A volcano off the coast of Indonesia could collapse the global economy and experts are warning of an eruption.
Mount Merapi is 1,129 miles from the Strait of Malacca, which has been described as the world’s bottleneck.
On the waterway, 90,000 ships pass through the narrow canal every year, transporting grain, crude oil and all kinds of commodities.
The more than 9,000-foot volcano would shoot an ash plume 21 miles across the route, covering 40 percent of global trade, and engulfing the Earth in a volcanic winter for three years.
The dramatic temperature drop would lead to global food shortages, inflation and climate anomalies, according to a clear warning from researchers at the University of Cambridge.
And these disasters would cost the world an estimated $2.51 trillion.
The University of Cambridge team released a report detailing potential doomsday scenarios if Mount Merapi erupts in rage. Pictured is the eruption of Mount Merapi in 2006
While Mount Merapi is currently dormant, it experienced a devastating eruption in 1006 that wiped out the entire existing Hindu kingdom that once resided in central Java.
The volcano’s last major eruption was in 2010, which sent a plume of volcanic ash more than 2,000 feet over the crater, killing 353 people.
The University of Cambridge team released a report detailing potential doomsday scenarios if Mount Merapi erupts in anger.
The ash plume would be carried miles from the volcano to various airports in Indonesia, Malaysia and Singapore, and all flight activity would be halted.
The region is one of the busiest airspaces in the world, with the air route between the two cities alone accounting for over 5.5 million seats per year, according to a 2021 study published in Nature.
This would pause tourism in all countries, causing billions of dollars to be lost — it’s a $3.35 billion industry for Indonesia alone.
Lara Mani, a volcanologist at the University of Cambridge’s Center for the Study of Existential Risk, told the BBC that the Volcanic Explosivity Index (VEI) ranges from four to six to disrupt the trade channel – the index’s highest reading is up to eight .
But the rest of the world would also suffer from the eruption of Mount Merapi.
“Global average temperatures fall by 1°C for up to three years, leading to severe climate anomalies leading to major global food shortages,” the University of Cambridge said in the report.
“Unpredictable precipitation patterns and unusually low summer temperatures are causing massive crop failures around the world, leading to rising food prices and high global inflation in the summer months of the second year.
The volcano is near the Strait of Malacca, through which 90,000 ships pass through the narrow channel every year, transporting grain, crude oil and all kinds of goods to the market.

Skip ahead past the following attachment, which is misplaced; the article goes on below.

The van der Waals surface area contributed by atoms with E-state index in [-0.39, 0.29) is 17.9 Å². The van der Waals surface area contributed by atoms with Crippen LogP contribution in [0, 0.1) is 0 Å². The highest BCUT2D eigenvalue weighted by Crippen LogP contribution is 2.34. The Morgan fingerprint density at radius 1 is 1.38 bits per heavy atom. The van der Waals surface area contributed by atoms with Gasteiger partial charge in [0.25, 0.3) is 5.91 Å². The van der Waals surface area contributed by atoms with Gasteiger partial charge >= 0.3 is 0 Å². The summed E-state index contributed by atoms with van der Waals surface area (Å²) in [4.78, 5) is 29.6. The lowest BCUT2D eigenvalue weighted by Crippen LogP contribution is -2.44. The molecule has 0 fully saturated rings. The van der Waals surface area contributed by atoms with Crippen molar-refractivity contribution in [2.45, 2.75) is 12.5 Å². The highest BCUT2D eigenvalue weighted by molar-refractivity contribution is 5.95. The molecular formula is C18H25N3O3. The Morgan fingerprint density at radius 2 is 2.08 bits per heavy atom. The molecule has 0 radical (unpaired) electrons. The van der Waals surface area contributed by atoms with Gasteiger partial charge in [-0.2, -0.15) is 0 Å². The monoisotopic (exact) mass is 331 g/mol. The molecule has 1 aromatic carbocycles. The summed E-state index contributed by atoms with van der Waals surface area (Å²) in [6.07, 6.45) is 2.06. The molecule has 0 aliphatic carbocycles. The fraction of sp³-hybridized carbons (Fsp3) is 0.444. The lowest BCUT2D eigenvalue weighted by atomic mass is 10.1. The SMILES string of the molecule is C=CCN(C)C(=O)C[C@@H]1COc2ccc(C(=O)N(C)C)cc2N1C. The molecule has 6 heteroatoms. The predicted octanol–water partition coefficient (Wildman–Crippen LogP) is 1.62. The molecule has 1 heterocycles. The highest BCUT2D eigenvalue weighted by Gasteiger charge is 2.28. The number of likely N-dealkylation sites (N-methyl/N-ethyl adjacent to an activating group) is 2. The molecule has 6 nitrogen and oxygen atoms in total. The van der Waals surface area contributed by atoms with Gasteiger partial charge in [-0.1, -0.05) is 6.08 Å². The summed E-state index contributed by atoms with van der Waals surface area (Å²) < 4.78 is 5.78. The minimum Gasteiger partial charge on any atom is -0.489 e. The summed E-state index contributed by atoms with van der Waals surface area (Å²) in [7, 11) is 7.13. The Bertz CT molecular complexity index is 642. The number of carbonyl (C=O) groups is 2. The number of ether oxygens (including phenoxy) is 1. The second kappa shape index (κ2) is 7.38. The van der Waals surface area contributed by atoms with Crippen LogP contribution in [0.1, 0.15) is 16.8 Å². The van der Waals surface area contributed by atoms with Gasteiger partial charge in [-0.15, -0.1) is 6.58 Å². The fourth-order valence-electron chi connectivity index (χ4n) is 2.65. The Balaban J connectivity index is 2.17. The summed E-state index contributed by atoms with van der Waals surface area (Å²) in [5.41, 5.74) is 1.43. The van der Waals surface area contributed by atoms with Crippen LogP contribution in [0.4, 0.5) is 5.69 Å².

Mount Merapi would shoot an ash plume 21 miles across the route, covering 40 percent of global trade, and engulfing the Earth in a volcanic winter for three years
“Only at the beginning of the third year after the outbreak are technological advances catching up and helping to rebalance global food supply and demand.”
This region is also very volcanically active, with numerous volcanic centers along the Indonesian archipelago, such as Mount Sinabung (VEI 4) and Mount Toba in Sumatra and Mount Merapi (VEI 4) in Central Java.
Mount Semeru, also known as Mahaneru, has erupted several times over the past few centuries.
However, its most recent eruption occurred in December 2022, sending plumes of smoke shooting up over a mile.
The eruption of Mount Semeru, Indonesia’s highest mountain, prompted authorities to alert neighboring communities.
The volcano’s last major eruption was in 2010 (pictured), which sent a plume of volcanic ash more than 2,000 feet over the crater, killing 353 people
Mount Tambora had one of its largest eruptions in 1815, killing crops as far away as Europe. This led to food shortages worldwide.
“The death toll from the 1815 event was 11,000 from pyroclastic flows and more than 100,000 from the resulting food shortages over the following decade,” the National Environmental Satellite Data and Information Service said on its website.
The Tambora eruption had a magnitude of VEI7, but a volcanic explosion of this intensity only occurs every few hundred years.
Although nothing can be done to prevent natural disasters from reaching the Malacca Straits, there are ways to send out early warning systems and signs to warn people of an impending disaster.
https://www.dailymail.co.uk/sciencetech/article-11654627/A-doomsday-volcano-coast-Indonesia-trigger-chaos.html?ns_mchannel=rss&ns_campaign=1490&ito=1490 A doomsday volcano off the coast of Indonesia could unleash chaos